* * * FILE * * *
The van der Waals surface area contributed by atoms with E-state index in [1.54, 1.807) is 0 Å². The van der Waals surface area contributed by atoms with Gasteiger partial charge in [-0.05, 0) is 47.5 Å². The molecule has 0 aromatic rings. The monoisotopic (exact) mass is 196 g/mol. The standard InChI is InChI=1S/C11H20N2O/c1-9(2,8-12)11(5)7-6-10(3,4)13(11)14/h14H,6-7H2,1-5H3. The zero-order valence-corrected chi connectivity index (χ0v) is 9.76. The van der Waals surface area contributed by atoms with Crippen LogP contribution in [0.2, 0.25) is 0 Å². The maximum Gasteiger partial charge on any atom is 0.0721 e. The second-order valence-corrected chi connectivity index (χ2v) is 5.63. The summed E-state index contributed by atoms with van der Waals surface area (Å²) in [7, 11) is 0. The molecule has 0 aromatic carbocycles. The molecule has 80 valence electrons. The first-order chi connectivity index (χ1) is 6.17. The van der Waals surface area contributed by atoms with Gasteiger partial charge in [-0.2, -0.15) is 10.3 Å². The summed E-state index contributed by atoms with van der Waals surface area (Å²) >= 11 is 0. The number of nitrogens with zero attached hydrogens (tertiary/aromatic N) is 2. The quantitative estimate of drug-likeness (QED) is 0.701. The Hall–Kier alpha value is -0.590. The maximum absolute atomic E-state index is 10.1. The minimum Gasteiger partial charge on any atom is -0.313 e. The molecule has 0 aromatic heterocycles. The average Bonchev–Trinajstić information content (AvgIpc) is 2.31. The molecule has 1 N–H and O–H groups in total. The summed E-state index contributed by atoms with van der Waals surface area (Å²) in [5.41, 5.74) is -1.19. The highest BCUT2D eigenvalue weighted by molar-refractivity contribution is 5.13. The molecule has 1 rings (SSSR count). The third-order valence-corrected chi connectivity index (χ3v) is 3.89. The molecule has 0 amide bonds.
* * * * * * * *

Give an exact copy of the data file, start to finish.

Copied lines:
The van der Waals surface area contributed by atoms with E-state index in [1.54, 1.807) is 0 Å². The van der Waals surface area contributed by atoms with Gasteiger partial charge in [-0.05, 0) is 47.5 Å². The molecule has 0 aromatic rings. The monoisotopic (exact) mass is 196 g/mol. The standard InChI is InChI=1S/C11H20N2O/c1-9(2,8-12)11(5)7-6-10(3,4)13(11)14/h14H,6-7H2,1-5H3. The zero-order valence-corrected chi connectivity index (χ0v) is 9.76. The van der Waals surface area contributed by atoms with Crippen LogP contribution in [0.2, 0.25) is 0 Å². The maximum Gasteiger partial charge on any atom is 0.0721 e. The second-order valence-corrected chi connectivity index (χ2v) is 5.63. The summed E-state index contributed by atoms with van der Waals surface area (Å²) in [7, 11) is 0. The molecule has 0 aromatic carbocycles. The molecule has 80 valence electrons. The first-order chi connectivity index (χ1) is 6.17. The van der Waals surface area contributed by atoms with Gasteiger partial charge in [-0.2, -0.15) is 10.3 Å². The summed E-state index contributed by atoms with van der Waals surface area (Å²) >= 11 is 0. The number of nitrogens with zero attached hydrogens (tertiary/aromatic N) is 2. The quantitative estimate of drug-likeness (QED) is 0.701. The Hall–Kier alpha value is -0.590. The maximum absolute atomic E-state index is 10.1. The minimum Gasteiger partial charge on any atom is -0.313 e. The molecule has 0 aromatic heterocycles. The average Bonchev–Trinajstić information content (AvgIpc) is 2.31. The molecule has 1 N–H and O–H groups in total. The summed E-state index contributed by atoms with van der Waals surface area (Å²) in [5.41, 5.74) is -1.19. The highest BCUT2D eigenvalue weighted by molar-refractivity contribution is 5.13. The molecule has 1 rings (SSSR count). The third-order valence-corrected chi connectivity index (χ3v) is 3.89. The molecule has 0 amide bonds.